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A 16-year-old girl who had Morquio syndrome presented with severe bilateral hip pain and limited mobility because of bilateral hip osteoarthritis and fixed flexion deformities. She was wheelchair bound for the previous 6 months. Cervical spine flexion-extension views showed mild subluxation (<3 mm), and there was thoracolumbar spine kyphosis. Magnetic resonance imaging of the cervical and thoracolumbar spine showed hypoplasia of the odontoid and vertebral bodies, but no spinal cord compression. Bilateral cemented total hip arthroplasty was performed through a posterior approach under general anesthesia with fiberoptic intubation. The femoral canals accepted a small-diameter stem, the right femoral head was used as a graft for superior right acetabular deficiency, and low-profile all-polyethylene acetabular cups were implanted. Follow-up at 15 years after surgery showed that the patient was fully ambulatory without pain or supports, and radiographs showed no loosening. In summary, total hip arthroplasty at a young age may be necessary in patients who have Morquio syndrome because of severe arthritis and soft tissue contractures. Extensive preoperative evaluation that includes imaging of the entire spine is mandatory because of the risk of developing spinal cord compression.
Morquio syndrome is a type IV mucopolysaccharidosis, which is an autosomal recessive disorder, first described in 1929, characterized by the deposition of mucopolysaccharides in the cells of multiple organs . This syndrome has several musculoskeletal manifestations, especially hip dysplasia with a shallow and dysplastic acetabulum, femoral head dysplasia and avascular necrosis, hip subluxation, and severe arthritis at an early age. In the severe form, the femoral head hinges around the superior wall of the acetabulum and becomes fixed, with no or limited motion. The femoral neck may be short, wide, and markedly anteverted. Soft tissue contractures around the hip joints cause severe fixed hip flexion deformity , , , .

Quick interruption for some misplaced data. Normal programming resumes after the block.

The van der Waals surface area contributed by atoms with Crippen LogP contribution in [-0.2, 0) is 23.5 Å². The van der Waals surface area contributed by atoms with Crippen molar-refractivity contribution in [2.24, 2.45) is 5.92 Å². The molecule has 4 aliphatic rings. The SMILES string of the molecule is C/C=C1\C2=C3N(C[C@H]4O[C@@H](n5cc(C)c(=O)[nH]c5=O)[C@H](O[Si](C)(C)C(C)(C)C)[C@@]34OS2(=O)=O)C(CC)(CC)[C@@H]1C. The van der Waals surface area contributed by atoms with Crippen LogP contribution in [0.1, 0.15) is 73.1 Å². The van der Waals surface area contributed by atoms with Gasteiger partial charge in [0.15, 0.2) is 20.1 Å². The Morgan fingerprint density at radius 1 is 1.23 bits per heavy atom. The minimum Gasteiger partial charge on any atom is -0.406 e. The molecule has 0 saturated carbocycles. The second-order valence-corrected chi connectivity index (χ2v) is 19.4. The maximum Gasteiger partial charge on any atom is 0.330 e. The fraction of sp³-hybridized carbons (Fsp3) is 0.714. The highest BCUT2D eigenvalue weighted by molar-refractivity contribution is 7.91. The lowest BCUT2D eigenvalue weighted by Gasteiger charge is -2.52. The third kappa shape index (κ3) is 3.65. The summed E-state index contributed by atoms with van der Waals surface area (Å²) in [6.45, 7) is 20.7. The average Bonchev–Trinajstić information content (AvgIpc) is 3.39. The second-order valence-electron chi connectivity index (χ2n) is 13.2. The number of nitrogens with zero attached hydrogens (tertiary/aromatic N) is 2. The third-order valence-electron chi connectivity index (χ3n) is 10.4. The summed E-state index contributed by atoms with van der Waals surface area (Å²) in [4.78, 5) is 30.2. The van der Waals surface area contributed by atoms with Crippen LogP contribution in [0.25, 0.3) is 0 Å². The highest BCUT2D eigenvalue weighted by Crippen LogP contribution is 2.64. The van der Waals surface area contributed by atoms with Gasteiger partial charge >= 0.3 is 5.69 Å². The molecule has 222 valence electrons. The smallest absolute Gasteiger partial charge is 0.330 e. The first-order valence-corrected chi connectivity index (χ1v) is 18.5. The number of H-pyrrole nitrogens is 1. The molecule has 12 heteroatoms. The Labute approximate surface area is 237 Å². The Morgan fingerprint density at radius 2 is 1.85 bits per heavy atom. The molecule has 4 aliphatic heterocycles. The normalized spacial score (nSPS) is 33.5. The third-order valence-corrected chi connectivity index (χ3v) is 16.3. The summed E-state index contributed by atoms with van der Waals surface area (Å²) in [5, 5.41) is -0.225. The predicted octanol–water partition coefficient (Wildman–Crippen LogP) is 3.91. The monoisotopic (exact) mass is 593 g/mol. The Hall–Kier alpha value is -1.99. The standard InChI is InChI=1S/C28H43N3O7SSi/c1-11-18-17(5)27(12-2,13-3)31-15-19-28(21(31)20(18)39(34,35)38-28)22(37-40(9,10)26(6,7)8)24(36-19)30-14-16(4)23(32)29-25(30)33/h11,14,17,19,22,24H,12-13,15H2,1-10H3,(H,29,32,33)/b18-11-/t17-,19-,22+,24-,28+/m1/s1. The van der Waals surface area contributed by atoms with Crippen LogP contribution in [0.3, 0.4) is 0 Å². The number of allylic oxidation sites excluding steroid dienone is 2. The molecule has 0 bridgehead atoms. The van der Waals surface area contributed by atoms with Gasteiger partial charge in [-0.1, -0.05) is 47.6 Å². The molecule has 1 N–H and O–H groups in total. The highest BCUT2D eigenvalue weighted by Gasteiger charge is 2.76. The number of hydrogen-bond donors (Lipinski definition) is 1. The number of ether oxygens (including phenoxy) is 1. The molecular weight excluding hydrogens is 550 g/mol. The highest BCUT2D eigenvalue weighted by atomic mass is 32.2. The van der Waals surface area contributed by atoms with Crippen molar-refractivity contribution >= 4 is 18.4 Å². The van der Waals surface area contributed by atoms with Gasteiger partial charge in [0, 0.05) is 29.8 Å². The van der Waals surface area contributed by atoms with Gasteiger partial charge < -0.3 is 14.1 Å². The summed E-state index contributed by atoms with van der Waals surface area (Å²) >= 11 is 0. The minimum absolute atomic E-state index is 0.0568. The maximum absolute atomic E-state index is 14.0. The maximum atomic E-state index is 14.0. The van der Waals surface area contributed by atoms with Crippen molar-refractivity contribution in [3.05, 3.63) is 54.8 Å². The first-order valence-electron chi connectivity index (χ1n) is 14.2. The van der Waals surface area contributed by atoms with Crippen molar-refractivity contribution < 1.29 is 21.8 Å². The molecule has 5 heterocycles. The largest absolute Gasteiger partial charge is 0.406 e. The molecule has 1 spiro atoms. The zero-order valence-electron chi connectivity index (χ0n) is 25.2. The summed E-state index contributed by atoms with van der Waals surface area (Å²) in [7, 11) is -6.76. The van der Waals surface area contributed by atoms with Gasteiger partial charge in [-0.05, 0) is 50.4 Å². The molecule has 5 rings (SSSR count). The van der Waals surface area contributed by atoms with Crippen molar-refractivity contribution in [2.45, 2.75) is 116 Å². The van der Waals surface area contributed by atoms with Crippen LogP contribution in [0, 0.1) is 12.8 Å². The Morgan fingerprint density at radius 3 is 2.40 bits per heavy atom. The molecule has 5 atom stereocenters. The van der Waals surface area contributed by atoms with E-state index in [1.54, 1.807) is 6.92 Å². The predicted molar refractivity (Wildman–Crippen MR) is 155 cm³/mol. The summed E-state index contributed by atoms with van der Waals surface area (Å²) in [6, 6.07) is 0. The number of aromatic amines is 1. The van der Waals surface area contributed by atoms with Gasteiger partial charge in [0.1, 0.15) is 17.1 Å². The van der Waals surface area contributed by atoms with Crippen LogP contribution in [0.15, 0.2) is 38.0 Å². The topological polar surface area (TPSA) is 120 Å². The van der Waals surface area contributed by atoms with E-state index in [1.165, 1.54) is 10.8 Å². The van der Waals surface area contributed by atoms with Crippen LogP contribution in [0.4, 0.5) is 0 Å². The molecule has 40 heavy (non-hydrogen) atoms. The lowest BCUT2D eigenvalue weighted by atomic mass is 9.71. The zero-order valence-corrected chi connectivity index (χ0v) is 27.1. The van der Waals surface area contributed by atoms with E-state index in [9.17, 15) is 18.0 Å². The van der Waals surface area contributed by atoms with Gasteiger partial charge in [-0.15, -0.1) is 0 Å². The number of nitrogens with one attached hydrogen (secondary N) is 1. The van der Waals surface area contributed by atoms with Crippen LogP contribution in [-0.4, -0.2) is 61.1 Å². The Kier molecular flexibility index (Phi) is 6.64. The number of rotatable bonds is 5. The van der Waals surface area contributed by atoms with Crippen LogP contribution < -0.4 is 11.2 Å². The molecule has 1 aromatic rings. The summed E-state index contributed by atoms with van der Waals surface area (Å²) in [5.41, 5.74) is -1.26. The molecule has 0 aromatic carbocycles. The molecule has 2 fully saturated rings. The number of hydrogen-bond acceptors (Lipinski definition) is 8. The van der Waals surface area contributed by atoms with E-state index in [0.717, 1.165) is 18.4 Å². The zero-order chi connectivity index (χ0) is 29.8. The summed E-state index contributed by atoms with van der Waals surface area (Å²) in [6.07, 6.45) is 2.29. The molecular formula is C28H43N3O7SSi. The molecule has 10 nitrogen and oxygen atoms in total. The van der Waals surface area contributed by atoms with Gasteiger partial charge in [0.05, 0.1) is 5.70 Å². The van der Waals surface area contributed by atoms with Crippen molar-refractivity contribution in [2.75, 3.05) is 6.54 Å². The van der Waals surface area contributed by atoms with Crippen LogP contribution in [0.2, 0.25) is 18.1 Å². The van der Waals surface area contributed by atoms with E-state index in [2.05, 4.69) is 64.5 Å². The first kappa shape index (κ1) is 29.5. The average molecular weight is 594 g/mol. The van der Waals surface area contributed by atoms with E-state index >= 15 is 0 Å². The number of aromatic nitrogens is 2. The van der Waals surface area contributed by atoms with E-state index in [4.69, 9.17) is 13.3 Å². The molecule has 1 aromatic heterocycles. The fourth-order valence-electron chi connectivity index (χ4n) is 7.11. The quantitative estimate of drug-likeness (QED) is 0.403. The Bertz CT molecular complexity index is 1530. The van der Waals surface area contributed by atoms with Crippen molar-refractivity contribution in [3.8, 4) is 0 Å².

Other skeletal manifestations of Morquio syndrome include short stature, genu valgum, and foot deformities. Cervical spine involvement with odontoid hypoplasia and subluxation may cause cervical cord compression, myelopathy, and paralysis, and this may be a major anesthetic risk because the spinal cord may be vulnerable to injury during endotracheal intubation. Thoracolumbar kyphosis may present with cord or root compression , , . These patients also may have aortic valve stenosis or incompetence, ocular and hearing problems, hepatosplenomegaly, and restrictive pulmonary disease . Unlike patients who have other mucopolysaccharidosis, Morquio syndrome patients have normal intellect .
In patients who have Morquio syndrome, total hip arthroplasty may be indicated at a young age because of severe bilateral hip involvement. However, literature search showed only 2 English-language case reports about hip arthroplasty and outcomes in young patients , , .
We treated an adolescent girl who had Morquio syndrome with simultaneous bilateral total hip arthroplasty for severe bilateral dysplastic hips and extensive soft tissue contractures, and who returned for long-term follow-up. The patient provided written informed consent for print and electronic publication of this case report and photographs.
A 16-year-old girl who had Morquio syndrome presented to us in 2001 because of a 2-year history of severe, progressively increasing pain in both hips. There had been progressive reduction in her mobility; she was able to stand and take a few steps with great difficulty, but otherwise she was completely wheelchair bound during the 6 months before presentation. Body weight was 45 kg and height was 145 cm. Examination showed cervical spine restricted extension and thoracolumbar spine kyphosis. There was fixed flexion deformity of both hips (40°, with further flexion to 90°), and there was no hip internal rotation, external rotation, abduction, or adduction. The knees had slight genu valgum, and the feet were normal. The upper and lower limbs had normal neurovascular examination.
Radiographs showed severe bilateral hip osteoarthritis (Fig. 1). As both hips were involved there was no preoperative leg length discrepancy. Cervical spine flexion-extension views showed mild subluxation (<3 mm), and there was thoracolumbar spine kyphosis. Magnetic resonance imaging of the cervical and thoracolumbar spine showed hypoplasia of the odontoid and vertebral bodies, but no spinal cord compression. Computed tomography scan of the pelvis confirmed hip dysplasia. The patient was evaluated by a cardiologist and anesthetist and cleared for surgery.